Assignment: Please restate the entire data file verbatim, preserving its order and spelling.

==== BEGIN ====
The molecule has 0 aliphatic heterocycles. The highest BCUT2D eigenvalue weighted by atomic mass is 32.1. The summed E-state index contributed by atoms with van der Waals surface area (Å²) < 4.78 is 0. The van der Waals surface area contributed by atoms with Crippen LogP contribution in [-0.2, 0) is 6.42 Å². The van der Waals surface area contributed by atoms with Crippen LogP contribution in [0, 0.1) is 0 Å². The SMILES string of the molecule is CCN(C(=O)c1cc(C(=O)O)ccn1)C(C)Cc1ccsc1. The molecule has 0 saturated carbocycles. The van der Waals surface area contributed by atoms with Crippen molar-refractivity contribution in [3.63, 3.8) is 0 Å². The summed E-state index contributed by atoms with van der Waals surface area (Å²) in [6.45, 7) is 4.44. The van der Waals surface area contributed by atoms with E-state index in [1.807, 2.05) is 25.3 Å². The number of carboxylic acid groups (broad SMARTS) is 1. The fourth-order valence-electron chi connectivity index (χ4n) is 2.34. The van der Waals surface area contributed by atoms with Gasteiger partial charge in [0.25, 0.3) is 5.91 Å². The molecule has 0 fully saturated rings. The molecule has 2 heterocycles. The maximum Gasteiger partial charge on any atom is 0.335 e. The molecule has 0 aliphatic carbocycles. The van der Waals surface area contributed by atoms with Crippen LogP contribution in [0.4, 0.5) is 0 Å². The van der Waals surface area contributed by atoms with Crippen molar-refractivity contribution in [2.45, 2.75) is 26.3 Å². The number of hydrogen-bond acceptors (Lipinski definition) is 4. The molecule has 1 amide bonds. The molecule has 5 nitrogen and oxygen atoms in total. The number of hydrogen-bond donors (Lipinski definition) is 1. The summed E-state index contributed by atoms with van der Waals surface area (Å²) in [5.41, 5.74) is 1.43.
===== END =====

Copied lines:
The molecule has 0 aliphatic heterocycles. The highest BCUT2D eigenvalue weighted by atomic mass is 32.1. The summed E-state index contributed by atoms with van der Waals surface area (Å²) < 4.78 is 0. The van der Waals surface area contributed by atoms with Crippen LogP contribution in [-0.2, 0) is 6.42 Å². The van der Waals surface area contributed by atoms with Crippen LogP contribution in [0, 0.1) is 0 Å². The SMILES string of the molecule is CCN(C(=O)c1cc(C(=O)O)ccn1)C(C)Cc1ccsc1. The molecule has 0 saturated carbocycles. The van der Waals surface area contributed by atoms with Crippen molar-refractivity contribution in [3.63, 3.8) is 0 Å². The summed E-state index contributed by atoms with van der Waals surface area (Å²) in [6.45, 7) is 4.44. The van der Waals surface area contributed by atoms with E-state index in [1.807, 2.05) is 25.3 Å². The number of carboxylic acid groups (broad SMARTS) is 1. The fourth-order valence-electron chi connectivity index (χ4n) is 2.34. The van der Waals surface area contributed by atoms with Gasteiger partial charge in [0.25, 0.3) is 5.91 Å². The molecule has 0 fully saturated rings. The molecule has 2 heterocycles. The maximum Gasteiger partial charge on any atom is 0.335 e. The molecule has 0 aliphatic carbocycles. The van der Waals surface area contributed by atoms with Crippen LogP contribution in [0.4, 0.5) is 0 Å². The van der Waals surface area contributed by atoms with Crippen molar-refractivity contribution in [2.45, 2.75) is 26.3 Å². The number of hydrogen-bond acceptors (Lipinski definition) is 4. The molecule has 1 amide bonds. The molecule has 5 nitrogen and oxygen atoms in total. The number of hydrogen-bond donors (Lipinski definition) is 1. The summed E-state index contributed by atoms with van der Waals surface area (Å²) in [5.41, 5.74) is 1.43.